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The Making of ‘Iran: Wonders of Nature’

Iran was one of the great ancient civilizations and has a rich visual tradition that stretches back thousands of years. Nature has played a central role in the development of Iranian identity and is a central motif in much of its visual culture – and is still present in artistic practice today. 

The exhibition includes artefacts from Iran’s earliest history, all the way through to contemporary art. With five thousand years’ worth of history stretching out before you, how does an exhibition team work out which stories to tell?  

Objects and Stories
This exhibition would not have been possible without the generous loans of stunning material from the Sarikhani Collection, and one of the treasures of the University of Edinburgh, which are displayed alongside some of the treasures of our University Collections. The stories that are told in the exhibition are those that these objects had to tell us. 

Advisory Panel
Dr Yusen Yu shared his research on Iranian art and culture, and its interplay with nature, in order for us to formulate stories and ideas around the objects we selected.  
An Advisory Panel fed ideas into the exhibition development and acted as critical friends throughout the process. We’re very grateful to everyone who ensured that Iranian identity drove the way content is presented.  

We want visitors to be able to slow down in the space, to experience the objects on a very personal and intimate level – as they would have been enjoyed throughout history. You’re able to get up close and personal with the objects and contemplate on poetry, music, and smells.  

The Garden: Paradise on Earth 
Our advisory panel told us that in the mind of every Iranian person, there is a garden. We realised there was only one place we could start our journey. The objects invite you to experience gatherings in a Persian garden – a little corner of paradise on earth.  

The wall title 'The Garden' seen through a patterned grid.
The sections of the exhibition are split by patterned grids echoing the shapes a person would see in a Persian garden.

The Land: Shaper of Peoples  
The physical makeup of Iran has shaped the identity of those who have lived there. The unique relationship between Iranians and the land has evolved to produce the concept of Iran-shahr or Iran-zamin, which means the Land of Iranians. The objects in this section demonstrate Iran’s position on a cultural crossroads.  

A case with a bull head, coins, an illustration, and a bowl.
Objects inspired by cultures from all over the world have been produced in Iran for centuries.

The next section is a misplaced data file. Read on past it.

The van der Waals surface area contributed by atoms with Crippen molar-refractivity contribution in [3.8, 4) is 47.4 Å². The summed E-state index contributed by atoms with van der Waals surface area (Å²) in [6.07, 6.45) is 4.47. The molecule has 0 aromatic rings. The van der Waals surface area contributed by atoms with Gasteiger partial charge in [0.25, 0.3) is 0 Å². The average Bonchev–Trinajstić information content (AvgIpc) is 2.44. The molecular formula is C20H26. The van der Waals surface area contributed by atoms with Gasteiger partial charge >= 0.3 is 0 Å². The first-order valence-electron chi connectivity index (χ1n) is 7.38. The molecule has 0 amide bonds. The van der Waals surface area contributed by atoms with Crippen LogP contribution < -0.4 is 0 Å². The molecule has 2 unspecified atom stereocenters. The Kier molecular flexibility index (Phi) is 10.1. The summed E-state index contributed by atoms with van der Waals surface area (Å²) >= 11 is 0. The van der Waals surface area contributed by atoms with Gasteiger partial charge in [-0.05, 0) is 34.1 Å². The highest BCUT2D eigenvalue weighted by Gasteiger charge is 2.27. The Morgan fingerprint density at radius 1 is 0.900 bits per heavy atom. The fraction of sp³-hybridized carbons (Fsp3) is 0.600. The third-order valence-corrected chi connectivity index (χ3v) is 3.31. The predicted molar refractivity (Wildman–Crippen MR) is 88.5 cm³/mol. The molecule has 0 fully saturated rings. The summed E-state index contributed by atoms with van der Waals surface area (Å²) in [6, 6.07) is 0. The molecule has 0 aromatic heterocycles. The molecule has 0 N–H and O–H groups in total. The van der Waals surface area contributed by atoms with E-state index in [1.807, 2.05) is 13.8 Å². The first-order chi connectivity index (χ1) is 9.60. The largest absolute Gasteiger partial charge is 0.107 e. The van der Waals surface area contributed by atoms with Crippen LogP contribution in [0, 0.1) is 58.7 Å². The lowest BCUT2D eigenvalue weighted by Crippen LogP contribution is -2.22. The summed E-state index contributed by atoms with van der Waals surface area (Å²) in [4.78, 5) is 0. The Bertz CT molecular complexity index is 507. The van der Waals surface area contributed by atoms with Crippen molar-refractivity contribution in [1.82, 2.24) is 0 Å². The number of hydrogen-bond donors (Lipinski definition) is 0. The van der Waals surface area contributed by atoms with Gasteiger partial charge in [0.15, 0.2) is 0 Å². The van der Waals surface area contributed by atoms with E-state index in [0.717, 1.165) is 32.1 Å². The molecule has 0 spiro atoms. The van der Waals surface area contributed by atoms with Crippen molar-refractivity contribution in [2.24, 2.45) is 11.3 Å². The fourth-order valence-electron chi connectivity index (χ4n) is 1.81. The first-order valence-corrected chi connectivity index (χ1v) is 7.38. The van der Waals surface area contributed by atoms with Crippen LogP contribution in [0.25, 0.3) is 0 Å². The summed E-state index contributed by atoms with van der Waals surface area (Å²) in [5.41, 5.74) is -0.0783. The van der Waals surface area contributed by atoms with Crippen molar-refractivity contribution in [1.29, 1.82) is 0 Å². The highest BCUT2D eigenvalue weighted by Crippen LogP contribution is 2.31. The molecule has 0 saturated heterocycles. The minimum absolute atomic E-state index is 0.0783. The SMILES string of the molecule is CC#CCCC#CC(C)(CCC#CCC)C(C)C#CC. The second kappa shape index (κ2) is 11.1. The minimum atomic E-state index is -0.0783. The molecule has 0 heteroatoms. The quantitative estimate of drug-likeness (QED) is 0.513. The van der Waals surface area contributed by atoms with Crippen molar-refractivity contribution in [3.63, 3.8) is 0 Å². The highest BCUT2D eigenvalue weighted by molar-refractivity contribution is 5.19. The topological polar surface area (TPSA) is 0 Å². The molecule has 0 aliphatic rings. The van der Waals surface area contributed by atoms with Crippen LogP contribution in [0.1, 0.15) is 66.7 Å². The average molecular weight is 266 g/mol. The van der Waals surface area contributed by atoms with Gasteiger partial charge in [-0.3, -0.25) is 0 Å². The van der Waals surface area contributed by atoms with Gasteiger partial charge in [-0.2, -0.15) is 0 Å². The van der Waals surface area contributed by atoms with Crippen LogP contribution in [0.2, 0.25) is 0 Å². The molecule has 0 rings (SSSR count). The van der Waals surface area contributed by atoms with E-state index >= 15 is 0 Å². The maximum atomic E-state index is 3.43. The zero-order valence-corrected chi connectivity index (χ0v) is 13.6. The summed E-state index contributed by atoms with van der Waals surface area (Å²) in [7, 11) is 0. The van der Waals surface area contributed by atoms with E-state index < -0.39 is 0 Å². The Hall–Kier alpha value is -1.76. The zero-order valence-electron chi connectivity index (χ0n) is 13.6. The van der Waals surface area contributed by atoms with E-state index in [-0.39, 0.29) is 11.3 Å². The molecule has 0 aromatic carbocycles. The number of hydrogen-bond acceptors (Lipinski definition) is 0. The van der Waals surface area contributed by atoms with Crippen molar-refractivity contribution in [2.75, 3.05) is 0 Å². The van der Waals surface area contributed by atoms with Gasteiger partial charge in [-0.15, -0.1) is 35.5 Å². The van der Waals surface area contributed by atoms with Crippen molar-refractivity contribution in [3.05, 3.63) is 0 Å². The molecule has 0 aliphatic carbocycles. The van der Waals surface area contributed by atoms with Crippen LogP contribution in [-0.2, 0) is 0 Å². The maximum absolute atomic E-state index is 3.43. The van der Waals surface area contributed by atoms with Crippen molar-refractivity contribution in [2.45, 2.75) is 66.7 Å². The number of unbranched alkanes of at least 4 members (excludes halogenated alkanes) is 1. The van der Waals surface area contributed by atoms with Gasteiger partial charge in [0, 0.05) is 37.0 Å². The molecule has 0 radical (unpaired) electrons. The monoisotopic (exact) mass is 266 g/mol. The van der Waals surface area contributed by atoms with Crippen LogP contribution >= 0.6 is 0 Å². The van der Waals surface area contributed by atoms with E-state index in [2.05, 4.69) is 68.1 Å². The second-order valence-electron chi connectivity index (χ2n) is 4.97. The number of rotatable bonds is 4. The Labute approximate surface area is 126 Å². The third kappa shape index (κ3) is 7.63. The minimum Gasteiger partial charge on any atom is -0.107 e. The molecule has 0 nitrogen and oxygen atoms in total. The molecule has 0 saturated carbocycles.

The Power of Nature: Heroes and Beasts  
In the objects here, we see historical and mythical kings, heroes and beasts, who have power over the natural world. This dual inheritance – one historical and one mythological – is essential to the identity of the Iranian people and the boundaries between the two are often unclear.  

A red wall with white writing and a magnified reproduction of the statuette of a man with a scar on his face.
The main wall in the section ‘Heroes and Beasts’ in the exhibition, with a wall graphic of one of the objects on display.

The Skies: The Order of the Universe 
Cosmology – the way that the universe is ordered – has long played a central role in Iranian peoples’ understanding of their place in the world. The objects here speak to consulting the skies.  
From the earliest times Iranians believed that the stars and planets influenced events on earth. This belief continued after the coming of Islam in the mid-600s as it found its echoes in Islamic Scriptures.

A lid and decorative tiles in a case over blue background.
A lid and tiles in the ‘Skies’ section of the exhibition.

The Time of Butterflies 
The exhibition is brought into the 21st century with the most recent of the works on display, which uses the beauty of nature to subtly comment on the brutality of the current Iranian regime.

A dark blue label hung on a wallpapered wall. On the white wallpaper appear butterfly shapes of different colours, made up of bodies and blood.
‘The Time of Butterflies’ by Parastou Forouher (born 1962), 2011. On display in the Iran: Wonders of Nature exhibition.

Iran: Wonders of Nature will on display at the Wardlaw Museum from Sunday 28 January until Sunday 12 May 2024. Entry is free. Full details can be found at Iran: Wonders of Nature (

Blog written by Eilidh Lawrence, Head of Collections, University of St Andrews Libraries and Museums